Kids Prefer Cheese
Credibly promising to be irresponsible...since 2004!
Saturday, June 30, 2012
Gouging on CBC's "Invisible Hand"
They did a show on price-gouging. It is a really, really fantastic show on price-gouging. (Phone call for Matt Zwolinski). The little "experiment" they run is tremendous. I will be using this podcast in every intro econ class I teach from now on.
(If you have trouble of getting the file to stream, you can download it here).
Finally, to my good friend Gavin Kennedy: "Invisible Hand" is the name of the show. It's not my fault. At least they didn't call it "As If By An Invisible Hand," so that's some consolation. (However, he does say "as if by an invisible hand" at about 6 minutes. Gavin: Please do what you do.)
I mean, it goes through the whole "don't have children" thing, and buy "credits," which is asinine, and often a scam to boot. So, it could be serious. But then, the giveaway: If you really want to be "green," you will need to:
Slow Down Your Breathing
It sounds silly, but breathing is actually a major source of atmospheric carbon. One of the ways you can reduce your Carbon Footprint is to breathe less. That's right, breathe less! You're probably asking yourself how that's possible, but believe it or not, yoga is a great way to slow down the metabolism and reduce the need for excessive breathing. If you're not already into yoga, consider taking classes at your local studio. Soon, you'll be breathing less, and as an added bonus, feel much less stressed out!
Okay, THAT is funny. Well played, ma'am. To reduce your carbon footprint, DRIVE to a yoga studio. And since you will be having fewer children, you won't be needing to have all that heavy-breathing whoopee, either. Stop all that "excessive breathing." Brilliant. Because it's just goofy enough that it COULD be serious.
(with a nod to the Blonde)
UPDATE: As Trent M. notes in comments...
"My favorite part: on the "comments and coupons" page there is a coupon for "15% off 1 eco-friendly blunt trauma pet termination."
Friday, June 29, 2012
Insurance would be for major problems, big surgeries, accidents. You might have an annual deductible of $5k or more. Doctors would advertise prices (yes, PRICES) of standard surgeries.
Does any of that sound familiar? I didn't think so. Instead, we have something really bad. Single payer would be better than what we have. Single payer is also better than ACA, by the way, which is why I am not happy about the decision yesterday.
What we have is this (more below the fold):
A picture of 100 words
Labels: behavioral economics
Words of wisdom from John Cochrane
"The mandate was never the weakest part of this law as a matter of economics. It's the rest of the perfectly constitutional thousands of pages, and the perfectly constitutional thousands more arbitrary regulatory decisions that are the problem."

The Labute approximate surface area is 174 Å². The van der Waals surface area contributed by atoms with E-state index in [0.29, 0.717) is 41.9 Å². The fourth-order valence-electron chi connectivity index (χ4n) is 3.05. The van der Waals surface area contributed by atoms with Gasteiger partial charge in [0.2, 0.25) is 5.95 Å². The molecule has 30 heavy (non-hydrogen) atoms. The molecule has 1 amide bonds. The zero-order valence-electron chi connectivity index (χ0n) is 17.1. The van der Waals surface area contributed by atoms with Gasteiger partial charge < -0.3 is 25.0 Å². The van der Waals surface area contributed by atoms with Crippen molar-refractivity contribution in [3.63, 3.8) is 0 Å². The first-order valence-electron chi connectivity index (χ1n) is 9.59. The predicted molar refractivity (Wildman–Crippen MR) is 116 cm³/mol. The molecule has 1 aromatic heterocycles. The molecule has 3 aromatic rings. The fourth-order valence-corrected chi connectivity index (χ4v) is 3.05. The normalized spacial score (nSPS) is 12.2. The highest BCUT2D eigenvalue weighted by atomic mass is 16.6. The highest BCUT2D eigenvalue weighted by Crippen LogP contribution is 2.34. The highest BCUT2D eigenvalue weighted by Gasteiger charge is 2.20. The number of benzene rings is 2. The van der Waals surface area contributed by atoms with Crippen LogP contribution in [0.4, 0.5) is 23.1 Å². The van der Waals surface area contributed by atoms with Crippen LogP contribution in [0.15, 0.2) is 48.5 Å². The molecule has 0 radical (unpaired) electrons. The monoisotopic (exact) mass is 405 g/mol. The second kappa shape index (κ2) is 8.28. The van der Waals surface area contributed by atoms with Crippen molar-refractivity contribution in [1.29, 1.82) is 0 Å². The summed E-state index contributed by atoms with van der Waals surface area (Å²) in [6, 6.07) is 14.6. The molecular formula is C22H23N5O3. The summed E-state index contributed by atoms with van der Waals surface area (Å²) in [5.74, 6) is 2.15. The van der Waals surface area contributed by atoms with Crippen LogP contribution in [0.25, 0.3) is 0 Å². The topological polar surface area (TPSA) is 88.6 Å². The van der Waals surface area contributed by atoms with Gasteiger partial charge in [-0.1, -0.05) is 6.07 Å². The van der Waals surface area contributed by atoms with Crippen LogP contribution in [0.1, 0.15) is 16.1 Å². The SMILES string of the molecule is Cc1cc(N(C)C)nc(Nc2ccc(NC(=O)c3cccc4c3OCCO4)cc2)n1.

More here. Well worth reading.
Thursday, June 28, 2012
The most redonkulus sentence I've read this month
"Doing research is therefore writing software."
Written by Matt Gentzkower and Jesse Shapiro.
What the Fudge?
Ran into an interesting journal business model this week. The American Journal of Agricultural Economics charges a page fee for accepted manuscripts. Not a submission fee for all manuscripts. Not an excess page charge for articles longer than some set limit.
Here's what their webpage says (way down at the bottom of "instructions to authors)":
"Major support for this journal comes from page charges of $40 per printed page for papers published, or a fraction thereof payable by the supporting institution or granting agency."
So a 20 journal page article will set you back $800. Weird but probably do-able.
But here's what their letter a couple days ago to Mrs. Angus said:
"Please be aware that AJAE levies page charges for accepted manuscripts in the amount of $95 per published page, and you should apprise any co-authors of your joint responsibility for this obligation in the event that your manuscript is accepted."
That's $1900 for a 20 page paper.
People, that is some serious jack.
For those of you wondering why Mrs. Angus has any truck with the AJAE, she was working with a grad student from Ghana who was interested in tropical agriculture and they ended up with a joint paper. It cited a lot of AJAE pieces, so there it went (without them having read the fine print on the website, let alone them guessing the > 100% increase in fees the journal has levied).
If you were running a journal and wanted to use your fee structures to maximize the average quality of a submission, what would you do?
Is average quality of submission even the correct maximand? If not, what is?
1. A computer player that ALWAYS wins at Rock-Paper-Scissors (by cheating)
2. Bird group goes after Obama. Sounds Hitchcockian, but this is an interest group. Which may be even scarier, now that I think of it.
3. Not enough slurry bombers? The fire, next time.
4. Won't you PLEASE apply for food stamps? This may be an important new party movement.